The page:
Avoid becoming a statistic – how to stay safe while grilling.
Grilling may well be one of the most enjoyable things people do, but it contains harm. In 2016 nearly 25,000 Americans had officially verified food poisoning cases, and just shy of 100 died. Ten Americans die, and 160 are injured every year due to barbecue and grill fires. Grilling is fantastic, but only if you follow basic safety rules such as ensuring that chicken is cooking to at least 165F.
There are many ways that microbes and bacteria can be spread. Those responsible for food poisoning are mostly passed on by touch. When cooking, you have to be sure that your Hands are washed after handling raw meat and all utensils need to be isolated and washed up. Cross-contamination can occur when raw and cooked meat meet one another and it is one of the leading causes of food poisoning. Ultimately one of the most important things is to ensure all food is thoroughly cooked to the right temperature.
Gas grill safety
It is essential always to check your gas pipes and bottle before you light it up. Regardless of the system you use when cooking with gas; the lid needs to be open to avoid a potential explosion. When checking your bottles, ensure you have the right mix of propane and butane for the conditions and no rust spots. Pipes should be flexible and free from leaks or vulcanized patches.
General grill safety tips
To grill safely, you should follow basic grill safety instructions such as:
- Always keep your grill clean to avoid potential build-up of carcinogenic molecules and flare-ups.
- Use a firm wire brush and ensure that it is not shedding any bristles.
- Check your grill for any other fat or oil deposits to ensure that you can control the burn.
- Place your barbecue on a reliable and secure flat surface to avoid tipping.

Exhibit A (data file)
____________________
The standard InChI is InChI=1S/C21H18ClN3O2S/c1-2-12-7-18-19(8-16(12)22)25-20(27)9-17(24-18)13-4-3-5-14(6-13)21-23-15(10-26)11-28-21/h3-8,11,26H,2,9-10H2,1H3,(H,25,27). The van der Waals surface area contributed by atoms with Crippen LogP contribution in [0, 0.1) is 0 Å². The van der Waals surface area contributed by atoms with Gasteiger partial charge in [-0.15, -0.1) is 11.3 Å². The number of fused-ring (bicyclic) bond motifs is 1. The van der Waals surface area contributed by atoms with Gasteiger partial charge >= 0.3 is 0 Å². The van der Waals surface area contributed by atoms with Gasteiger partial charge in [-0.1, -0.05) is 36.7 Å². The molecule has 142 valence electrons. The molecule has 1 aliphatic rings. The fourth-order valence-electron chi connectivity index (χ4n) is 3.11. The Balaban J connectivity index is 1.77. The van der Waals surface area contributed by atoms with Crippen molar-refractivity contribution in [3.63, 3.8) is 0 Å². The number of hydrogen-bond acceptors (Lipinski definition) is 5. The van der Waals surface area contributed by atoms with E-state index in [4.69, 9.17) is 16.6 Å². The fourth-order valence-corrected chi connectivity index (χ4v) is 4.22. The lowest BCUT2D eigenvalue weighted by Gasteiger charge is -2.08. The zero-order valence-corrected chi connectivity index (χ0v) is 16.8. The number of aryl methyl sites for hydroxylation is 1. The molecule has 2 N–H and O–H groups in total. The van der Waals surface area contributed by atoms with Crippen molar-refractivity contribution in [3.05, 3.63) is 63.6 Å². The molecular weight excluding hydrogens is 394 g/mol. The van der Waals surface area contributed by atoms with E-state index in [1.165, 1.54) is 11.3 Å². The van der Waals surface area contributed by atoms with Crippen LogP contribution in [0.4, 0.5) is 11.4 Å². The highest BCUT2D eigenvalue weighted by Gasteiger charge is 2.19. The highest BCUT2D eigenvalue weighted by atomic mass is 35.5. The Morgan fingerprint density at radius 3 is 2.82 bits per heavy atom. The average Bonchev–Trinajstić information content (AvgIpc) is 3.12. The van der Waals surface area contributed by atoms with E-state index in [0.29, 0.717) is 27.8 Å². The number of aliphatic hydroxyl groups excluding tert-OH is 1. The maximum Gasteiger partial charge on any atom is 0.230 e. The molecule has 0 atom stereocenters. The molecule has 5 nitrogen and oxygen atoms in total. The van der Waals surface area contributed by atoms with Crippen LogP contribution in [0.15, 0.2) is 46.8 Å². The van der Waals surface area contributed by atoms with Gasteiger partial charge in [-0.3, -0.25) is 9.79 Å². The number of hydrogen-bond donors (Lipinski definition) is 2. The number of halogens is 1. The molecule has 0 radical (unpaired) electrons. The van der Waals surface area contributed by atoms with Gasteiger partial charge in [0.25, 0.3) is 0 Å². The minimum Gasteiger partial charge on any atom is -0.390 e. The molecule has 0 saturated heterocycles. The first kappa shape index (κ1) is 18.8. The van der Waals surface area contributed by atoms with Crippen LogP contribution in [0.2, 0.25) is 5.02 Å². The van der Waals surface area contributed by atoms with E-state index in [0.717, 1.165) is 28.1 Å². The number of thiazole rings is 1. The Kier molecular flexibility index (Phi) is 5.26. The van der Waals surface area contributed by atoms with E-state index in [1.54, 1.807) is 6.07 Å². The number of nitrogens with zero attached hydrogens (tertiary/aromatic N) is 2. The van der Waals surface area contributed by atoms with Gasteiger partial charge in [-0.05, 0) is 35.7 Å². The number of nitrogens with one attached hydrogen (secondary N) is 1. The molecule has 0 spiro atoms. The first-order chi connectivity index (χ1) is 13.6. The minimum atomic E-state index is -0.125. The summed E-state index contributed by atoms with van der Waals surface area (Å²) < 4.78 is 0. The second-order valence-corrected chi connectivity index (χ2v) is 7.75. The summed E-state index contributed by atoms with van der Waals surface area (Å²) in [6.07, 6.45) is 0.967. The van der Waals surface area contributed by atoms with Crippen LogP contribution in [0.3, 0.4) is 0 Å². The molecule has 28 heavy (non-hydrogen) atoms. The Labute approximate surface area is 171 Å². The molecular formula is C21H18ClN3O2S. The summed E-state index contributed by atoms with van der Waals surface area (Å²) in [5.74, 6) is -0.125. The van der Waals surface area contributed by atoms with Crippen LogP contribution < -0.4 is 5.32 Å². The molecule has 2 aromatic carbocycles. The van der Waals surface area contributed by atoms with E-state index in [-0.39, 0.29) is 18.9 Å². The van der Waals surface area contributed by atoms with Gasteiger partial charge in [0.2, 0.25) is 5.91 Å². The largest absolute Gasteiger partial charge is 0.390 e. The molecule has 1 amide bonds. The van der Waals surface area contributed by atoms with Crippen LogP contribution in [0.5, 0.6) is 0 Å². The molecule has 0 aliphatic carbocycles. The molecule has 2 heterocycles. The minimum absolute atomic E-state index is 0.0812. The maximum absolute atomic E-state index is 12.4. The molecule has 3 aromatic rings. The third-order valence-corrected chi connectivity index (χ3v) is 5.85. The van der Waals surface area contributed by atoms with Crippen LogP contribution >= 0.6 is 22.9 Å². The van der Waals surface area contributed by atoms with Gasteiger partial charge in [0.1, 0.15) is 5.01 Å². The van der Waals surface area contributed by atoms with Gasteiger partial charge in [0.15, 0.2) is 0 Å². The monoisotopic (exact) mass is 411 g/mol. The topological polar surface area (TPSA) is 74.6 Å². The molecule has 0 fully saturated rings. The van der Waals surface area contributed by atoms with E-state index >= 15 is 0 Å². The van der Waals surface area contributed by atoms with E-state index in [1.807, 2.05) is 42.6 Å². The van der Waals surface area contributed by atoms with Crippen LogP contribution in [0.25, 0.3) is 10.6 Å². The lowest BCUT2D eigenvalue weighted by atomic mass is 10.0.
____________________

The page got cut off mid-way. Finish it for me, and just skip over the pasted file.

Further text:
Furthermore, the area around your grill needs to be free from anything that could ignite. It is strongly recommended that you keep children away from the grill and avoid excessive drinking while cooking.
We are staying safe when grilling is more than just a matter of common sense. Being mature and clear-headed does play a big part, but proper safety comes with knowledge and experience. Get into routines checking the equipment, and keeping the space around the grill safe. Always have heat-proof gloves ready to handle the grill and have an appropriate extinguisher on hand if it goes wrong. Learn how to store food properly and take a basic food hygiene course. Even something as simple as using a temperature probe properly requires some practice. Many push probes to the bone, not realizing that it can often conduct heat, leading to false readings. Investigations need to be pushed into every meat’s thickest part from the correct angle.
Grilling is an American tradition, and 75% of adults in the country own a smoker or grill, and 63% of them use it all year round. The freedom this brings comes with responsibility. It is your decision whether or not to be safe when you grill but ask yourself this – would you rather be safe or a statistic?